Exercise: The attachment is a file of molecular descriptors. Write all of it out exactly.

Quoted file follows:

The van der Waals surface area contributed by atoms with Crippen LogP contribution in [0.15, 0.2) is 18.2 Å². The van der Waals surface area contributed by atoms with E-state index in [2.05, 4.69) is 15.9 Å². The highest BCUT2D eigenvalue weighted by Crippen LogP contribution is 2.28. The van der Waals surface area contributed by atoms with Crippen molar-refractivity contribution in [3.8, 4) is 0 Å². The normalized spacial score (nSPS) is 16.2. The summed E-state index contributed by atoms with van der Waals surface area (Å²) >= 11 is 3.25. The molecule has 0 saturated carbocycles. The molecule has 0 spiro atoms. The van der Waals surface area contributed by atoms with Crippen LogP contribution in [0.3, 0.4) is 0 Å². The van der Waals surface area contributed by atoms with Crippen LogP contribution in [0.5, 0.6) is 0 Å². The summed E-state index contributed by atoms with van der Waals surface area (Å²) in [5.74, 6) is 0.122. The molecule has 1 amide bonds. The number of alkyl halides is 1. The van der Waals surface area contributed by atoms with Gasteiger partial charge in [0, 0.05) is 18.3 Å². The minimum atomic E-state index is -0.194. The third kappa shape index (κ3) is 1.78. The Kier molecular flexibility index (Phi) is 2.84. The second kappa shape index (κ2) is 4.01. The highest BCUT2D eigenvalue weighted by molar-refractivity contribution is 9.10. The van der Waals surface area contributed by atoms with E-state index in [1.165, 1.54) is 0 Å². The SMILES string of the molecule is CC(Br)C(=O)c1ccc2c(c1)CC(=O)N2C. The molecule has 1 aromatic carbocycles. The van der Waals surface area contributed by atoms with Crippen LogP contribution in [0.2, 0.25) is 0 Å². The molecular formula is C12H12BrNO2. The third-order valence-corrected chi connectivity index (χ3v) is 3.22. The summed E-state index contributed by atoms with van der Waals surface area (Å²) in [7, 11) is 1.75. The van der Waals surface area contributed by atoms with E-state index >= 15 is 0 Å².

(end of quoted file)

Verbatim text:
The van der Waals surface area contributed by atoms with Crippen LogP contribution in [0.15, 0.2) is 18.2 Å². The van der Waals surface area contributed by atoms with E-state index in [2.05, 4.69) is 15.9 Å². The highest BCUT2D eigenvalue weighted by Crippen LogP contribution is 2.28. The van der Waals surface area contributed by atoms with Crippen molar-refractivity contribution in [3.8, 4) is 0 Å². The normalized spacial score (nSPS) is 16.2. The summed E-state index contributed by atoms with van der Waals surface area (Å²) >= 11 is 3.25. The molecule has 0 saturated carbocycles. The molecule has 0 spiro atoms. The van der Waals surface area contributed by atoms with Crippen LogP contribution in [0.3, 0.4) is 0 Å². The van der Waals surface area contributed by atoms with Crippen LogP contribution in [0.5, 0.6) is 0 Å². The summed E-state index contributed by atoms with van der Waals surface area (Å²) in [5.74, 6) is 0.122. The molecule has 1 amide bonds. The number of alkyl halides is 1. The van der Waals surface area contributed by atoms with Gasteiger partial charge in [0, 0.05) is 18.3 Å². The minimum atomic E-state index is -0.194. The third kappa shape index (κ3) is 1.78. The Kier molecular flexibility index (Phi) is 2.84. The second kappa shape index (κ2) is 4.01. The highest BCUT2D eigenvalue weighted by molar-refractivity contribution is 9.10. The van der Waals surface area contributed by atoms with E-state index in [1.165, 1.54) is 0 Å². The SMILES string of the molecule is CC(Br)C(=O)c1ccc2c(c1)CC(=O)N2C. The molecule has 1 aromatic carbocycles. The van der Waals surface area contributed by atoms with Crippen LogP contribution in [0.2, 0.25) is 0 Å². The molecular formula is C12H12BrNO2. The third-order valence-corrected chi connectivity index (χ3v) is 3.22. The summed E-state index contributed by atoms with van der Waals surface area (Å²) in [7, 11) is 1.75. The van der Waals surface area contributed by atoms with E-state index >= 15 is 0 Å².